NYT Article Promotes Neighborhood as the Unit of Change.

neighborhoods matter in every child's future

No, starfish are not saved one by one.

Oct. 18, 2018

You’ve probably heard the starfish story. There’s a boy on the beach who finds thousands of starfish washed ashore, dying. He picks one up and throws it back into the ocean. A passer-by asks him what’s the point of that. All these thousands of other starfish are still going to die. “Well,” the boy responds, “I saved that one.”

Many of our social programs are based on that theory of social change. We try to save people one at a time. We pick a promising kid in a neighborhood and give her a scholarship. Social programs and philanthropic efforts cream skim in a thousand ways. Or they mentor one at a time, assuming that the individual is the most important unit of social change.

Obviously it’s possible to do good that way. But you’re not really changing the structures and systems that shape lives.

Maybe the pool story is a better metaphor than the starfish story. As a friend of mine puts it, you can’t clean only the part of the pool you’re swimming in.

neighborhoods as the unity of change
Thinking in neighborhood terms means radical transformation in how change is done.Martha Irvine/Associated Press

It could be that the neighborhood, not the individual, is the essential unit of social change. If you’re trying to improve lives, maybe you have to think about changing many elements of a single neighborhood, in a systematic way, at a steady pace.

One of the signature facts of the internet age is that distance is not dead. Place matters as much as ever, and much more than we ever knew.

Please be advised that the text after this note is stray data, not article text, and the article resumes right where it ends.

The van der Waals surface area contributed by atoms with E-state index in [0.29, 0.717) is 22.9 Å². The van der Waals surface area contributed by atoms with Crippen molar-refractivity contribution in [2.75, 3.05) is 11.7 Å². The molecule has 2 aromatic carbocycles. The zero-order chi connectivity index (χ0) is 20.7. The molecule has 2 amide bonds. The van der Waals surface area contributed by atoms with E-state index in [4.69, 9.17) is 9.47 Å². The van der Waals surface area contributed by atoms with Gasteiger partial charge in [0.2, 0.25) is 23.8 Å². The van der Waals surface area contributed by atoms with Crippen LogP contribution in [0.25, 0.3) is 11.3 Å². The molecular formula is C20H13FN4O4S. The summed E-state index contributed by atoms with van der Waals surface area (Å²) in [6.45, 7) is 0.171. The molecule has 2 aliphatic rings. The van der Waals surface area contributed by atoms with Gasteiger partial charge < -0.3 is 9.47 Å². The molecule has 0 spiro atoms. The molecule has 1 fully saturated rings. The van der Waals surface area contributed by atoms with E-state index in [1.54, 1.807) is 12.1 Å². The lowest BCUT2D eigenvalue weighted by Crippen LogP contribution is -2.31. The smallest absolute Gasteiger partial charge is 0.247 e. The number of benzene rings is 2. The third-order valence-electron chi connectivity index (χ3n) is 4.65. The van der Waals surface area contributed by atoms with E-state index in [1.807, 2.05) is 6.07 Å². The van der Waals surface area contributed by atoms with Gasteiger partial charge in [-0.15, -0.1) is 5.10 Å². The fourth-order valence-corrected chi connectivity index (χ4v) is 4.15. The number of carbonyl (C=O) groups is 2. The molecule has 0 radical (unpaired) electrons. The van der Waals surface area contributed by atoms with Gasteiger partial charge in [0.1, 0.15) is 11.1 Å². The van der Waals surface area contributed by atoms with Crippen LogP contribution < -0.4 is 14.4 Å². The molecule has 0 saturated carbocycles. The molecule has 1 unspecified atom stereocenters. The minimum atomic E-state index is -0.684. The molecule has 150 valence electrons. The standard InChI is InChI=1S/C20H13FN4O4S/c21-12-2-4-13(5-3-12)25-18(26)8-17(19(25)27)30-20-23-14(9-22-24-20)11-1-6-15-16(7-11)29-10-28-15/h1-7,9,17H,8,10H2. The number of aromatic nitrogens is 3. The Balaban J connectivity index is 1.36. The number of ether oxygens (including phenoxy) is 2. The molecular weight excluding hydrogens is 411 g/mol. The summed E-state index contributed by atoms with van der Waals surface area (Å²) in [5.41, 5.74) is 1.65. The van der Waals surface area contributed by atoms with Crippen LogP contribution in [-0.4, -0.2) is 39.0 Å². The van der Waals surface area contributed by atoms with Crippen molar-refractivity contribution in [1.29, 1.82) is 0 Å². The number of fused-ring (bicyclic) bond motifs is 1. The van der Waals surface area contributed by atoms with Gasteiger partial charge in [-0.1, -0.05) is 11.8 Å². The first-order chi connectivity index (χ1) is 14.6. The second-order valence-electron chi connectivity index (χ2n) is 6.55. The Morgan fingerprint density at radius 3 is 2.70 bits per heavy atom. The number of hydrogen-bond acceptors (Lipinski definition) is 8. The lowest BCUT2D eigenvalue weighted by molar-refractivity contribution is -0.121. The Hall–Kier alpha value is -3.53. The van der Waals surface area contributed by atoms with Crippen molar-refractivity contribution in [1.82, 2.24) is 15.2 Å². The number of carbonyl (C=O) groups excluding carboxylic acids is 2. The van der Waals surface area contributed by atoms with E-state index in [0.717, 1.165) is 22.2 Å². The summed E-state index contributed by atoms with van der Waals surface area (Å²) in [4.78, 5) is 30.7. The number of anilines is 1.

Read More https://www.nytimes.com/2018/10/18/opinion/neighborhood-social-infrastructure-community.html

Some research supporting the concept 

Low-income children who moved at birth from the low upward-mobility area of Seattle’s Central District to the high upward-mobility area of Shoreline earned, at age 35, $9,000 a year more than those who had made this move in their 20s.

Shoreline is 10 miles from the Central District.

In a classic study, the sociologist Eric Klinenberg showed just how important neighborhood is in determining who survives in a crisis. Klinenberg compared deaths in two Chicago neighborhoods during a heat wave in 1995. More than six times as many people died in North Lawndale as in South Lawndale, even though the two places are demographically comparable.

The fact is that human behavior happens in contagious, networked ways. Suicide, obesity and decreasing social mobility spread as contagions…

David Brooks, NYT 10.19.18

Thinking in neighborhood terms requires a radical realignment in how you see power structures. Does the neighborhood control its own networks of care, or are there service providers coming down from above? Do the local norms of interaction need to be changed? For example, do people feel it’s normal to knock on a neighbor’s door and visit, or would that be considered a dangerous invasion of privacy? Are there forums where the neighborhood can tell its collective story?

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David Brooks has been a columnist with The Times since 2003. He is the author of “The Road to Character” and the forthcoming book “The Committed Life: When You Give Yourself Away.”